As the US Ambassador to Nato for the past four years, I spent a good deal of time talking and listening to my colleagues trying to figure out the positions of, and divisions within, allied nations on many critical issues , from future troop commitments to Afghanistan to whether our allies favoured a military operation in Libya. In classified communications to Washington, we reported on what we learnt so the US could formulate policies that advanced our interests and had a good chance of being supported by the alliance as a whole. And I was not the only one to do this. Every ambassador and diplomat is in the information-gathering business.
None of this should be surprising to European leaders. The only question is whether spying, through whatever means available, should be part of this information-gathering activity. And, if so, whether this should include spying at the highest levels of government. . . .
So the question is not whether governments should or do collect information on each other; they do and they should. And they do and should gather it from countries that are friendly, as well as from countries that are not. The question is whether tapping the phones of leaders is the most effective means to that end – and whether the cost of public revelation is worth the benefit of acquiring this information. Given the public furore of recent days, there is good reason to doubt the benefits would be worth the costs.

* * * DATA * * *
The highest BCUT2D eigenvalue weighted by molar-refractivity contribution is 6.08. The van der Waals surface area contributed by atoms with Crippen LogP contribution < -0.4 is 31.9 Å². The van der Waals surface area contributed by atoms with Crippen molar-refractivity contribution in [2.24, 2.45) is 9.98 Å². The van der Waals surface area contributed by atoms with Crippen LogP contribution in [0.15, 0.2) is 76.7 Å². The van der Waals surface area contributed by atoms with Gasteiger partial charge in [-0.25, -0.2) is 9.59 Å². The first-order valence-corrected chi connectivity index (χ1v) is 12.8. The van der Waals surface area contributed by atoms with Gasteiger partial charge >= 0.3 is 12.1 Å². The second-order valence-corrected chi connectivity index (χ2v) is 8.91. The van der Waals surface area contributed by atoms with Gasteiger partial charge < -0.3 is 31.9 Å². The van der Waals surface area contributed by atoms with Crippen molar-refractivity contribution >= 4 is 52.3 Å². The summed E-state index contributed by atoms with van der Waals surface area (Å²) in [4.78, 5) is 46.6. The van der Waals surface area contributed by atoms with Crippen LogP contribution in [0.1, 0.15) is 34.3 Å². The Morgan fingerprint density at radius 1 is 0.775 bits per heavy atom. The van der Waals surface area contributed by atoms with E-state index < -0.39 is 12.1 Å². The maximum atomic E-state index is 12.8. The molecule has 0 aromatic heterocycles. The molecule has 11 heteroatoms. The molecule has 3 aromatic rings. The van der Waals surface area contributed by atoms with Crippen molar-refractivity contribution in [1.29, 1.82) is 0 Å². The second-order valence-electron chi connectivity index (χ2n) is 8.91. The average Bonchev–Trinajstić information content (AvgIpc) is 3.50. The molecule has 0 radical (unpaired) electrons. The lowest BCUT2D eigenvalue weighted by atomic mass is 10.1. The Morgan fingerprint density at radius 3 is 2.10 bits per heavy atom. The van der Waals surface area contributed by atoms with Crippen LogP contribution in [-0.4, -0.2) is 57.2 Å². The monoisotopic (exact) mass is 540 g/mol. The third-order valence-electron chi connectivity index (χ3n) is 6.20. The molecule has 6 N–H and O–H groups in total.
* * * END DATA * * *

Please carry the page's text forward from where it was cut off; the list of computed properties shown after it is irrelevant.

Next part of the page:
More generally, one would hope and expect that such a cost-benefit analysis is always made before deciding to engage in such secret information gathering. Clearly whether and when to do so is a political judgment, one that should not and cannot be left to intelligence officers and agencies. It is therefore incumbent on our political leaders to establish that processes are in place to ensure it is always they who make that judgment before any such activity is authorised.
The writer, president of the Chicago Council on Global Affairs, served as US ambassador to Nato, 2009-13.